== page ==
For years, IRS audit rates have been declining as Congress has cut the IRS budget and its workforce has shrunk. The agency has relapsed its audit statistics for 2017, which marked the sixth consecutive year that audit rates have gone down. The number of people audited by the IRS in 2016 dropped to just over 1 million. The last time so few people were audited was 2004. Since then, the U.S. has added about 30 million people.
The statistics show that last year the IRS audit rates for individual taxpayers was 0.6 percent. That means that only one out of every 167 individual returns filed were audited. And the majority of these audits were correspondence audits in which the IRS sends the taxpayer a postal letter asking about one or two issues.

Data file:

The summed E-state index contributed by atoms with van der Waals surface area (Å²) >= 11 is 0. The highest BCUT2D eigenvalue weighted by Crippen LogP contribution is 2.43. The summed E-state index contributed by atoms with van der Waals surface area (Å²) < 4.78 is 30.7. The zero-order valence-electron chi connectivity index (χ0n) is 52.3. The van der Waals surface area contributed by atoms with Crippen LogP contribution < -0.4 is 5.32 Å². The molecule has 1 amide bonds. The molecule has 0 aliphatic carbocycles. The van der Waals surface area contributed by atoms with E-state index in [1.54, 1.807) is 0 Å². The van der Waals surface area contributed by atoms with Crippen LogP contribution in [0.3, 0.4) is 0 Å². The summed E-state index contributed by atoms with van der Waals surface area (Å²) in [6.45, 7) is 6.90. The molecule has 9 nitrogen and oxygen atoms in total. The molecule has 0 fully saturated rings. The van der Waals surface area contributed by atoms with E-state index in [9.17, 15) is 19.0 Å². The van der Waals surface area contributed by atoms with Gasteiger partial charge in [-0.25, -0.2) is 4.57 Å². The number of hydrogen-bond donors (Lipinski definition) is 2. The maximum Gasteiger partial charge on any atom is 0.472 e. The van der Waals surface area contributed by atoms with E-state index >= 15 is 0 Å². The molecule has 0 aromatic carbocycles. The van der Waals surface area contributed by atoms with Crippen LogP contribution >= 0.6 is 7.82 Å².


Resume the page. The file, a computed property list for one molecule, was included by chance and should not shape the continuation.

However, certain types of taxpayers get audited more than average. Among these are the self-employed, who have long been an IRS audit target. The IRS audited 2.1 percent of Schedule C filers earning $100,000 to $200,000, and 1.3 percent of those earning $25,000 to $100,000.
Even self-employed people who earned less than $25,000 were audited more than average – 0.9 percent. These relatively high audit rates for the self-employed reflect the IRS's belief – backed up by much evidence – that such taxpayers habitually underreport their income, pad their deductions, or take deductions to which they are not entitled to at all.
As you would expect, high-income individuals also get audited more than average. Individuals with incomes between $200,000 and $1 million who didn't file Schedule C had a 0.8 percent audit rate in 2017. Taxpayers with incomes of $1 million or more were had a 4.4 audit rate, down from 5.83 percent in 2016. Are low IRS audit rates good or bad news for taxpayers? For law-abiding taxpayers, they are bad news. The IRS estimates that the "tax gap" – the difference between taxes owed and taxes paid on time – is a whopping $458 billion. We all have to pay higher taxes because so much goes uncollected.